I’ve yet to download the Pokemon Go app. But its recent hype encouraged me to watch the original series with my son on Netflix. He’s not allowed to watch it without me so he won’t have superior knowledge on monsters when we play our own Pokemon battles.
The gist of Pokémon battles is rock-paper-scissors strategy. Each monster has different strengths and weaknesses. For example, a fire-based monster is great against plant-based ones, but vulnerable to water.
You’re allowed to bring six Pokemon (pocket monsters) to a battle so the key to success is therefore to select a diversified set of characters - sorry Pikachu, we can't just pick you.
It’s the same with economic modelling; you need to use multiple variables to explain data.
UK core inflation jumped from 1½% in 2008 to 3% in 2011 after the pound fell sharply. Many commentators fear a repeat in coming years, which could explain the current pricing of inflation markets. But it wasn’t just the pound monster that attacked UK inflation back then. It was also under attack from VAT hikes and surging commodity prices.
So just as a Pokemon trainer needs to use more than one monster to win a battle, we need to use multiple variables to forecast inflation. When we take into account VAT hikes, commodity prices, growth and labour market tightness, as well as movements in the pound, we believe that the current attack on inflation is less severe than back then. So we see a more gradual rise in UK inflation than consensus.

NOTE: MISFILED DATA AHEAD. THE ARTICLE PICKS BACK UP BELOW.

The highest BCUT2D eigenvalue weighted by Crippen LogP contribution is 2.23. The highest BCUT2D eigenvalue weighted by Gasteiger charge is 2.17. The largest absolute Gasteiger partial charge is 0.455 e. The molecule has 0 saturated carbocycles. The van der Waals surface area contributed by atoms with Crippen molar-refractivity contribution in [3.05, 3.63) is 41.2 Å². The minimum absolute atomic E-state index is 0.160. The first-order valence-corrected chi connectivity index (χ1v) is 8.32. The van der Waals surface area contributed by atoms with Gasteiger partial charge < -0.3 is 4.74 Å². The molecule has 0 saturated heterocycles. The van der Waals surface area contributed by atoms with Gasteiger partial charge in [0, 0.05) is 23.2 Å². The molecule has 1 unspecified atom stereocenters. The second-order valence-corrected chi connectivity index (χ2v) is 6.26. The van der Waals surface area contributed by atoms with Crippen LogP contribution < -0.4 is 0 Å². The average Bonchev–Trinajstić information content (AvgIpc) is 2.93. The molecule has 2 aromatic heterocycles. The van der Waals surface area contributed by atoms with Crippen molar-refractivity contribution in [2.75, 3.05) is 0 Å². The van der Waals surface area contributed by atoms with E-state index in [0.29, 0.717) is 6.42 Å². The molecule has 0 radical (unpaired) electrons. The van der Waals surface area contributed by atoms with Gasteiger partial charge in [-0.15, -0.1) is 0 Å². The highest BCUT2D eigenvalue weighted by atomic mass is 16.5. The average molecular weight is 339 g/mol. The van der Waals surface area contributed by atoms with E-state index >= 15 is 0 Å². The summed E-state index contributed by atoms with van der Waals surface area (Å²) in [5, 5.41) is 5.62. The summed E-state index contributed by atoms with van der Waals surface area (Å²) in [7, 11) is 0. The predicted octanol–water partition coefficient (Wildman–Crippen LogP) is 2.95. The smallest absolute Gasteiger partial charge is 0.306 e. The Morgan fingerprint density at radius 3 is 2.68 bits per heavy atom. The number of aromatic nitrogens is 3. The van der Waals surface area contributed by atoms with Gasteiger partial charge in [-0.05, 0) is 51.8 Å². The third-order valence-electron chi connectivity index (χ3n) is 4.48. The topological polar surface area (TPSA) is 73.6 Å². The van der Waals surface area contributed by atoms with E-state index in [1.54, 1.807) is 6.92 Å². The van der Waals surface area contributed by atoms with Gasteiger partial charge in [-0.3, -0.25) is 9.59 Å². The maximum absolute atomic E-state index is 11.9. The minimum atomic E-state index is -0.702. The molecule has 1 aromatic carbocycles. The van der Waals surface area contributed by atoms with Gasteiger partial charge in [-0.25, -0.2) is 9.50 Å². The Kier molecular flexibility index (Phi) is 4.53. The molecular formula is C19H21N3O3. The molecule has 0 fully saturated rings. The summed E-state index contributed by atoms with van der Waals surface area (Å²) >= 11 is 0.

One wildcard is the tightness of the labour market as highlighted in Tim's recent post. While economic uncertainty should reduce the demand for labour, a sharp decline in immigration could make it more difficult for firms to recruit.
Our economic model (see chart below) for UK core inflation captures the changes in inflation relatively well despite different monetary regimes over time. Still, the degree of pass-through from currency movements and the lags involved will vary due to other factors not captured in our model.
There are clearly a lot of variables to Pikachu over. But a limited inflation threat suggests the Bank of England can keep Pokemonetary policy loose.